the idf takes one step forward and three steps back

October 15, 2012

playground soldier

You might remember the bitter Israeli joke I used in a previous post about Haredi Jews’ complete lack of any desire in participating in their own nation’s future. It goes something like this. A third of the country works, a third fights in the military, and a third pays all the taxes; unfortunately it’s all the same third. Things have progressed somewhat since this joke was made, and there are a lot fewer religious fundamentalists shirking their military duties rather than claiming their religious exemption similar to the American "conscientious objector" clause, and staying home on a state stipend, reading the Torah for the hundredth time. Unfortunately this means that there are a lot of fundamentalists in the IDF and that doesn’t bode well for the Israeli women who are very, very quickly rising through the ranks and thriving in the military’s primarily secular structure. The new Haredi recruits seem determined to maintain separation of genders at all costs…

If the pressure to avoid sin in the military has always been an onus on women, more recently it’s transferred to men. Like Boianjiu’s recruits, many religious men are taught that they must steer clear of certain dangers, such as being touched by a woman, hearing a woman sing, and looking at women. As more women advance into positions of power, or just generally spread out among various units, these actions are harder and harder for men to avoid.

Perhaps one of the most ridiculous manifestations of this is a growing refusal to allow a female instructor to correct a man’s posture during combat training. Not hearing women sing or simply avoiding the sight of a woman can be excused as quirks, utterly asinine quirks that take several phrases in the Torah to unwarranted and unthinking extremes, but quirks nonetheless. But when these recruits refuse to learn how to handle their weapons or assume a proper stance during a live ammo exercise because a woman is in charge of their training, we’re venturing into that rare category of lunacy so extreme that it’s dangerous to the lunatic and everyone around him. It’s almost better if they just kept mooching off the government and shirked their responsibilities just like they did before because now, instead of trying to live in a post-1600 AD world, they’re trying to make the IDF bow to their whims regardless of what it does to combat readiness.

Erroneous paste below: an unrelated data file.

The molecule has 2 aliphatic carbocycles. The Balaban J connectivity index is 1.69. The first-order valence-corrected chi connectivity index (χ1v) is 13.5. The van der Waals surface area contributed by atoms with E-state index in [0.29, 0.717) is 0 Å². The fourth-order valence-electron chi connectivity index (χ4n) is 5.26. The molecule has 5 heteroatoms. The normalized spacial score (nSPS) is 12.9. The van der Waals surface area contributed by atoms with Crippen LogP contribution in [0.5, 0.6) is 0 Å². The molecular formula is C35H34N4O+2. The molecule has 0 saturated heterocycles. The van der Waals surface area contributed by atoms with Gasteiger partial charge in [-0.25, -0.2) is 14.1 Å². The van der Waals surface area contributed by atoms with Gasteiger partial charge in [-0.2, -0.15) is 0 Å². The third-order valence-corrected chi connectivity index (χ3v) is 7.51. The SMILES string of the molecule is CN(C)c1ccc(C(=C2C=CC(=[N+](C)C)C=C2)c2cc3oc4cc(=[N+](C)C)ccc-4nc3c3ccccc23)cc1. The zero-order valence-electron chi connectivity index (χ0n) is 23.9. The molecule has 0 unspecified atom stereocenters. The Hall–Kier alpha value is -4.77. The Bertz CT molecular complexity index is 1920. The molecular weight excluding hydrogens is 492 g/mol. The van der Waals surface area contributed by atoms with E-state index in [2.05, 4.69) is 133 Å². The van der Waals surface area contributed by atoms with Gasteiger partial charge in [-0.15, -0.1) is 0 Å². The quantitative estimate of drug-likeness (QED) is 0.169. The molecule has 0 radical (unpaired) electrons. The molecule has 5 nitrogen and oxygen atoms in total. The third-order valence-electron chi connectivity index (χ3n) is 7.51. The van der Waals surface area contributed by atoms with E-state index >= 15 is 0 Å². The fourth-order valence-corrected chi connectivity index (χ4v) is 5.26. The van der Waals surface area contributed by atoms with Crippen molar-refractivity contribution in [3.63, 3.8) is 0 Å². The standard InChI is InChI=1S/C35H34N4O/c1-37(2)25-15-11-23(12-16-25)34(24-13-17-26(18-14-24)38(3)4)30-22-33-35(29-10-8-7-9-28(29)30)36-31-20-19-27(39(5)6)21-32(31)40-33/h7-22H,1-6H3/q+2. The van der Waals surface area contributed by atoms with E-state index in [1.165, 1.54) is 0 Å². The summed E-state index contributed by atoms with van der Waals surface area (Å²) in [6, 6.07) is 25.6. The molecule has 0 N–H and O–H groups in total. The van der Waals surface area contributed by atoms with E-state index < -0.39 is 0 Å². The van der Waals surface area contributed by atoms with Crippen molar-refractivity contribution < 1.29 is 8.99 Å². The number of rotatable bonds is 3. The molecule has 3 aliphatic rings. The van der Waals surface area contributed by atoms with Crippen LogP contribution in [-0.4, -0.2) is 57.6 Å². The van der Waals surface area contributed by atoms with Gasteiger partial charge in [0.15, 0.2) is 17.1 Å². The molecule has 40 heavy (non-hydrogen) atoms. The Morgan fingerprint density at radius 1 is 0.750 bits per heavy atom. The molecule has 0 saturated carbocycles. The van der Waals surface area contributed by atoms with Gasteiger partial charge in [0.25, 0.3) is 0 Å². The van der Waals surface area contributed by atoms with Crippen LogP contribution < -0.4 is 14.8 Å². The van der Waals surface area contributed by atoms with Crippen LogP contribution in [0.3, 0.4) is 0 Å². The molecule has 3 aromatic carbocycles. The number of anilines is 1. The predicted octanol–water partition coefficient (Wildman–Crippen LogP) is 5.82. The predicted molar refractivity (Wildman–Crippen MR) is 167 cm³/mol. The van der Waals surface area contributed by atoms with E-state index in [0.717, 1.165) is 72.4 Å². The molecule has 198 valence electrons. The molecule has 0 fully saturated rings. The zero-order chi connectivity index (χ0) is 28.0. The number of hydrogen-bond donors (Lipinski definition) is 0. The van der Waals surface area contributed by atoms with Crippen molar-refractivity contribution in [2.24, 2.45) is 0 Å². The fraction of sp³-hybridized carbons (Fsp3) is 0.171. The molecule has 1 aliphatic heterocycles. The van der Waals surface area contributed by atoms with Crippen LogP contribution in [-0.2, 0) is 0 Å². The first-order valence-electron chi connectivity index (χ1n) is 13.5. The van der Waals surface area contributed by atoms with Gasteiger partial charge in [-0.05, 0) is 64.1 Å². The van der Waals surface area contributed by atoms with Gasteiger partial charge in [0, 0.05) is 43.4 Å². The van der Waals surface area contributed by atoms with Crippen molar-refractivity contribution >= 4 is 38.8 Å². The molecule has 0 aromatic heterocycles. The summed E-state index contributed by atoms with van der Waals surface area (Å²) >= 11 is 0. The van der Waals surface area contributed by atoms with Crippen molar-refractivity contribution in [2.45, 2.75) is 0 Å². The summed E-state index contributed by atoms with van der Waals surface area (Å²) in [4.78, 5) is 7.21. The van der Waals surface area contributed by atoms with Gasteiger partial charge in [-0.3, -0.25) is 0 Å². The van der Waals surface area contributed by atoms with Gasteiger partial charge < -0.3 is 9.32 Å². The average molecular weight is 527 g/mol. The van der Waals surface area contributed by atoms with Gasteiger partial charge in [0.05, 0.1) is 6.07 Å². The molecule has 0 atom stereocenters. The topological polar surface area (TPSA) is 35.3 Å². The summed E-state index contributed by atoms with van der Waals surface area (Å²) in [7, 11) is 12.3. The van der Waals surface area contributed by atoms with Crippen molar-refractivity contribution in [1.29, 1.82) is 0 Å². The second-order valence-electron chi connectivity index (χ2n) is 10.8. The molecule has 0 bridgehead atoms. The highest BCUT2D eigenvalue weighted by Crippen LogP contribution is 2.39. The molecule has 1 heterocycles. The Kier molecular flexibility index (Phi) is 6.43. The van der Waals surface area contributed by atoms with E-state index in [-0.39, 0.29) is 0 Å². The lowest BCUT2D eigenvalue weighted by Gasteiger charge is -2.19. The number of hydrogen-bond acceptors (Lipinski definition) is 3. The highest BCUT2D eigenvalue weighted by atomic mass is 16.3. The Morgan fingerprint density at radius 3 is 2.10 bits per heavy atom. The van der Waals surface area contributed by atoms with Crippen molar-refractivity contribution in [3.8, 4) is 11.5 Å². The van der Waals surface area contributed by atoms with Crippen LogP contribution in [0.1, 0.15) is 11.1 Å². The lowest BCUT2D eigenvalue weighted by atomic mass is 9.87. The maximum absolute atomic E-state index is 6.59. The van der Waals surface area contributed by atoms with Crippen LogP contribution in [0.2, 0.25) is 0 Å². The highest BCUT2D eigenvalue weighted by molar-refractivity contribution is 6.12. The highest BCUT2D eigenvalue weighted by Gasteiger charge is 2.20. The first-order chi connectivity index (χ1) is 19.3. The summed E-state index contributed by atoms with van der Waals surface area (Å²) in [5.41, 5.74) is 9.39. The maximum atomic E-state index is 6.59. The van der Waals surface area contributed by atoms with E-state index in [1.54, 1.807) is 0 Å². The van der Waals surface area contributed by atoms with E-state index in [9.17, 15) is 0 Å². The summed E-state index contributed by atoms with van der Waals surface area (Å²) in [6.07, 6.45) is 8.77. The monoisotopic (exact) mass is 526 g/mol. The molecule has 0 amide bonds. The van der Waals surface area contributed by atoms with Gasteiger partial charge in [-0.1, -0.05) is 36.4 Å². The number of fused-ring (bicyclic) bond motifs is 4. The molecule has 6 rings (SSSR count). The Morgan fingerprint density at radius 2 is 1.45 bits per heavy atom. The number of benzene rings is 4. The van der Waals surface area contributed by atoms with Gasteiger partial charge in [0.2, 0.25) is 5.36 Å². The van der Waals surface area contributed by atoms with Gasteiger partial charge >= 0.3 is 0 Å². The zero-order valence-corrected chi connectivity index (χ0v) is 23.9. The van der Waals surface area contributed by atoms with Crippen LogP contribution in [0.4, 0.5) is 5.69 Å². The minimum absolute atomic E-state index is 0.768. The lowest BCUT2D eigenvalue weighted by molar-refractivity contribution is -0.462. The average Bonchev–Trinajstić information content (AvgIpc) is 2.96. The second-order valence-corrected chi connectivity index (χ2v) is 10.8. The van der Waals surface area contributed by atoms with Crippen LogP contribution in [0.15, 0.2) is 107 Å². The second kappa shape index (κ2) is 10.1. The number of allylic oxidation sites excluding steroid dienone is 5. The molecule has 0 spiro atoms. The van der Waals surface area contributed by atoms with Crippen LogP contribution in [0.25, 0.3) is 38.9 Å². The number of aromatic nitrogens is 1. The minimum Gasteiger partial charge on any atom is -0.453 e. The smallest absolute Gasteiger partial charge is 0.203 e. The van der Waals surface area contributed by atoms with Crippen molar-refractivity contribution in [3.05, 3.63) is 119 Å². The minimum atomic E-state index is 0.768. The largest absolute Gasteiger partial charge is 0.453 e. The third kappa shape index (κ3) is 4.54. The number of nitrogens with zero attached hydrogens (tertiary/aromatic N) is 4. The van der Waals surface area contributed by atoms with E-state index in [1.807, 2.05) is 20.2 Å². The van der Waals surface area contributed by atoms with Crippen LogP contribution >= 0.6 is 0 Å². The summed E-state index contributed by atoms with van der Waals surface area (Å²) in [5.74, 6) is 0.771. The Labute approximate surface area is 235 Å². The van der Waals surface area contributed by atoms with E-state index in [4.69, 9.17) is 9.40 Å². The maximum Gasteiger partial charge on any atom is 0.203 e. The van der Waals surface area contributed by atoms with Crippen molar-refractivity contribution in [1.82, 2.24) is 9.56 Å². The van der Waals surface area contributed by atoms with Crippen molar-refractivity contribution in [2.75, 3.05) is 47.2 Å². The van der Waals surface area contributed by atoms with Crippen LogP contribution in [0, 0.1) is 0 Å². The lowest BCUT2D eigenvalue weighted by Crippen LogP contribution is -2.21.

Not only are the Haredis a force for social unrest in Israel, and not only do they refuse to work in a knowledge-based economy the country has spent many billions trying to create, they’re now trying to turn their nation’s military into one of their yeshivas but with uniforms and guns. Can we consider this example of religious fundamentalism going too far again and again to learn a few glaring lessons as to why we shouldn’t be praising religious extremists as devoted pillars of their communities, and why we can’t allow them to have free reign in politics and modern society? For the last 60 plus years, Israel clothed, fed, sheltered, and defended its fundamentalists, letting them do as they wished and granting them every exception and stipend they demanded. What did the state get in return? Hardcore religious fanatics who will ridicule and shun the society that enabled their cushy existence, demanding ever more money, power, and concessions. And the only word I can possibly think of to describe shameful behavior like that is parasitic.

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  • Eric